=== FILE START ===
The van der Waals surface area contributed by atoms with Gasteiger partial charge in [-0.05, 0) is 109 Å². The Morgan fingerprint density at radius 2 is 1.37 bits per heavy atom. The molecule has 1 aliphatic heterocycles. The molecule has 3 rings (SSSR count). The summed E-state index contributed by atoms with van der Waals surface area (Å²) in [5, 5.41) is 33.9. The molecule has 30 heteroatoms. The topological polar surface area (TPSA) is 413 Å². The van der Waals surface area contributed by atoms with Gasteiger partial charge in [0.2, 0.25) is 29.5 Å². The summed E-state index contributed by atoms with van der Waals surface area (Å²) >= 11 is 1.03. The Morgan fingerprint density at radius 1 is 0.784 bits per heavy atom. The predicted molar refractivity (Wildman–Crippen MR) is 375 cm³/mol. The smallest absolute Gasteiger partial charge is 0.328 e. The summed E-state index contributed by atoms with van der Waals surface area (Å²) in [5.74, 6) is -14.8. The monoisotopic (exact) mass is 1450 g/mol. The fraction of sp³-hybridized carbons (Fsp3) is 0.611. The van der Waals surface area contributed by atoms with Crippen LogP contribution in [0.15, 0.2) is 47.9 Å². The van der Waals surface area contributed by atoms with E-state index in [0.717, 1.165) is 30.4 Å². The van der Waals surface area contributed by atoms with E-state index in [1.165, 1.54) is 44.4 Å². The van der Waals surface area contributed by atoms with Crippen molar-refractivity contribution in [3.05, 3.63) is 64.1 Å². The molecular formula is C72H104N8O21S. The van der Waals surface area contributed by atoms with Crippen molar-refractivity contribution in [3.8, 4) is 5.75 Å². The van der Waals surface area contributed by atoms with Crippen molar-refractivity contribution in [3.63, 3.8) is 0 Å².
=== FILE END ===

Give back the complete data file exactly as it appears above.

The van der Waals surface area contributed by atoms with Gasteiger partial charge in [-0.05, 0) is 109 Å². The Morgan fingerprint density at radius 2 is 1.37 bits per heavy atom. The molecule has 1 aliphatic heterocycles. The molecule has 3 rings (SSSR count). The summed E-state index contributed by atoms with van der Waals surface area (Å²) in [5, 5.41) is 33.9. The molecule has 30 heteroatoms. The topological polar surface area (TPSA) is 413 Å². The van der Waals surface area contributed by atoms with Gasteiger partial charge in [0.2, 0.25) is 29.5 Å². The summed E-state index contributed by atoms with van der Waals surface area (Å²) >= 11 is 1.03. The Morgan fingerprint density at radius 1 is 0.784 bits per heavy atom. The predicted molar refractivity (Wildman–Crippen MR) is 375 cm³/mol. The smallest absolute Gasteiger partial charge is 0.328 e. The summed E-state index contributed by atoms with van der Waals surface area (Å²) in [5.74, 6) is -14.8. The monoisotopic (exact) mass is 1450 g/mol. The fraction of sp³-hybridized carbons (Fsp3) is 0.611. The van der Waals surface area contributed by atoms with Crippen LogP contribution in [0.15, 0.2) is 47.9 Å². The van der Waals surface area contributed by atoms with E-state index in [0.717, 1.165) is 30.4 Å². The van der Waals surface area contributed by atoms with E-state index in [1.165, 1.54) is 44.4 Å². The van der Waals surface area contributed by atoms with Crippen molar-refractivity contribution in [3.05, 3.63) is 64.1 Å². The molecular formula is C72H104N8O21S. The van der Waals surface area contributed by atoms with Crippen molar-refractivity contribution in [3.8, 4) is 5.75 Å². The van der Waals surface area contributed by atoms with Crippen molar-refractivity contribution in [3.63, 3.8) is 0 Å².